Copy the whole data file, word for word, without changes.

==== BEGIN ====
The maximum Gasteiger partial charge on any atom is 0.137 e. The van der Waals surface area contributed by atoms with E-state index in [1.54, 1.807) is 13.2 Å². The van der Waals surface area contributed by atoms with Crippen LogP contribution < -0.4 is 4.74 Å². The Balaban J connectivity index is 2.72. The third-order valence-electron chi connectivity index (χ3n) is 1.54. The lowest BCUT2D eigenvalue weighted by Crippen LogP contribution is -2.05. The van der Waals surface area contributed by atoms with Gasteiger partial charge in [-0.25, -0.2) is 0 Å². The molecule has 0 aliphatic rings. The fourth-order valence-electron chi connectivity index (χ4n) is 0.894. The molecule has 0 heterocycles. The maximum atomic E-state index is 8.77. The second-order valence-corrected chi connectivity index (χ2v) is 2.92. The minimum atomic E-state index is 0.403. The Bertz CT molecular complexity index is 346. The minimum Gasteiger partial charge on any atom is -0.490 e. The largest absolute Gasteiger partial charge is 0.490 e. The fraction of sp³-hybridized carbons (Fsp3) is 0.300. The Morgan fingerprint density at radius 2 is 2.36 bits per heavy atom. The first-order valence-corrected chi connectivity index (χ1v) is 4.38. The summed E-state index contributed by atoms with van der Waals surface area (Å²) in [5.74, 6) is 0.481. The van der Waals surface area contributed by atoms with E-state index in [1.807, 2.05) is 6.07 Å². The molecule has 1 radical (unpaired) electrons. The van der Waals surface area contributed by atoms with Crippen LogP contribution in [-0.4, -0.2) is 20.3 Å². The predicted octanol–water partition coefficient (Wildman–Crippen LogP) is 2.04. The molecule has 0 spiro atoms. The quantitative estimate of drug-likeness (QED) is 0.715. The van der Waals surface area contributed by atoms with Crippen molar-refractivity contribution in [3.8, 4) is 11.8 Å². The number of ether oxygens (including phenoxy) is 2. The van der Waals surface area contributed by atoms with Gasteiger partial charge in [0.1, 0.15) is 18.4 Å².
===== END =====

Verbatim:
The maximum Gasteiger partial charge on any atom is 0.137 e. The van der Waals surface area contributed by atoms with E-state index in [1.54, 1.807) is 13.2 Å². The van der Waals surface area contributed by atoms with Crippen LogP contribution < -0.4 is 4.74 Å². The Balaban J connectivity index is 2.72. The third-order valence-electron chi connectivity index (χ3n) is 1.54. The lowest BCUT2D eigenvalue weighted by Crippen LogP contribution is -2.05. The van der Waals surface area contributed by atoms with Gasteiger partial charge in [-0.25, -0.2) is 0 Å². The molecule has 0 aliphatic rings. The fourth-order valence-electron chi connectivity index (χ4n) is 0.894. The molecule has 0 heterocycles. The maximum atomic E-state index is 8.77. The second-order valence-corrected chi connectivity index (χ2v) is 2.92. The minimum atomic E-state index is 0.403. The Bertz CT molecular complexity index is 346. The minimum Gasteiger partial charge on any atom is -0.490 e. The largest absolute Gasteiger partial charge is 0.490 e. The fraction of sp³-hybridized carbons (Fsp3) is 0.300. The Morgan fingerprint density at radius 2 is 2.36 bits per heavy atom. The first-order valence-corrected chi connectivity index (χ1v) is 4.38. The summed E-state index contributed by atoms with van der Waals surface area (Å²) in [5.74, 6) is 0.481. The van der Waals surface area contributed by atoms with E-state index in [1.807, 2.05) is 6.07 Å². The molecule has 1 radical (unpaired) electrons. The van der Waals surface area contributed by atoms with Crippen LogP contribution in [-0.4, -0.2) is 20.3 Å². The predicted octanol–water partition coefficient (Wildman–Crippen LogP) is 2.04. The molecule has 0 spiro atoms. The quantitative estimate of drug-likeness (QED) is 0.715. The van der Waals surface area contributed by atoms with Crippen molar-refractivity contribution in [3.8, 4) is 11.8 Å². The number of ether oxygens (including phenoxy) is 2. The van der Waals surface area contributed by atoms with Gasteiger partial charge in [0.1, 0.15) is 18.4 Å².